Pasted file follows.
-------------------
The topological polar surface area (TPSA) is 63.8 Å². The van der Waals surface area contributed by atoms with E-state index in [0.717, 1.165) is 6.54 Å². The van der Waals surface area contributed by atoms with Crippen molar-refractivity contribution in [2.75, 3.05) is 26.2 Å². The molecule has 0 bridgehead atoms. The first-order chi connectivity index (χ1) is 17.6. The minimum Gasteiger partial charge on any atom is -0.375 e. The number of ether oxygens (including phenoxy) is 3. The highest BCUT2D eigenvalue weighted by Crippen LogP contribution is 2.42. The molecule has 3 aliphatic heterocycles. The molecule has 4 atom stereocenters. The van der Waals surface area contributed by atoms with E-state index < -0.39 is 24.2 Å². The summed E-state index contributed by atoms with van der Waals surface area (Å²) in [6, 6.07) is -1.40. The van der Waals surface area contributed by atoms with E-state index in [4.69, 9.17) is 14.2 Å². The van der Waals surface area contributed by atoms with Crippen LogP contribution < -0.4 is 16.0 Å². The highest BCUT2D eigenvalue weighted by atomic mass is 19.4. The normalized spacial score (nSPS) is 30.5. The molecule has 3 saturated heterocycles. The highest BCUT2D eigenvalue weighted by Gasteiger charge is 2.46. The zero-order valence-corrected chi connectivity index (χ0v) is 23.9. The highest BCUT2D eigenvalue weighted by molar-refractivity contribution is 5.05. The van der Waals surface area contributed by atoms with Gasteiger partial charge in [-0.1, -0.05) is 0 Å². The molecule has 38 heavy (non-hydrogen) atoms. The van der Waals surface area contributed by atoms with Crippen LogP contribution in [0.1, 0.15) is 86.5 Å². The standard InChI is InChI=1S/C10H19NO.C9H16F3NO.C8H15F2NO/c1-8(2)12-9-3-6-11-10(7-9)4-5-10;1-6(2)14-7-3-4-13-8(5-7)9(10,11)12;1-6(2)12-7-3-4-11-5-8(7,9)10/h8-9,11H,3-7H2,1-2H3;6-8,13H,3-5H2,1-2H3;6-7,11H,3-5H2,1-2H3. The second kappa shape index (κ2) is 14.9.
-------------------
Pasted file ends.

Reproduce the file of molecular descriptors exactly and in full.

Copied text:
The topological polar surface area (TPSA) is 63.8 Å². The van der Waals surface area contributed by atoms with E-state index in [0.717, 1.165) is 6.54 Å². The van der Waals surface area contributed by atoms with Crippen molar-refractivity contribution in [2.75, 3.05) is 26.2 Å². The molecule has 0 bridgehead atoms. The first-order chi connectivity index (χ1) is 17.6. The minimum Gasteiger partial charge on any atom is -0.375 e. The number of ether oxygens (including phenoxy) is 3. The highest BCUT2D eigenvalue weighted by Crippen LogP contribution is 2.42. The molecule has 3 aliphatic heterocycles. The molecule has 4 atom stereocenters. The van der Waals surface area contributed by atoms with E-state index < -0.39 is 24.2 Å². The summed E-state index contributed by atoms with van der Waals surface area (Å²) in [6, 6.07) is -1.40. The van der Waals surface area contributed by atoms with E-state index in [4.69, 9.17) is 14.2 Å². The van der Waals surface area contributed by atoms with Crippen LogP contribution < -0.4 is 16.0 Å². The highest BCUT2D eigenvalue weighted by atomic mass is 19.4. The normalized spacial score (nSPS) is 30.5. The molecule has 3 saturated heterocycles. The highest BCUT2D eigenvalue weighted by Gasteiger charge is 2.46. The zero-order valence-corrected chi connectivity index (χ0v) is 23.9. The highest BCUT2D eigenvalue weighted by molar-refractivity contribution is 5.05. The van der Waals surface area contributed by atoms with Gasteiger partial charge in [-0.1, -0.05) is 0 Å². The molecule has 38 heavy (non-hydrogen) atoms. The van der Waals surface area contributed by atoms with Crippen LogP contribution in [0.1, 0.15) is 86.5 Å². The standard InChI is InChI=1S/C10H19NO.C9H16F3NO.C8H15F2NO/c1-8(2)12-9-3-6-11-10(7-9)4-5-10;1-6(2)14-7-3-4-13-8(5-7)9(10,11)12;1-6(2)12-7-3-4-11-5-8(7,9)10/h8-9,11H,3-7H2,1-2H3;6-8,13H,3-5H2,1-2H3;6-7,11H,3-5H2,1-2H3. The second kappa shape index (κ2) is 14.9.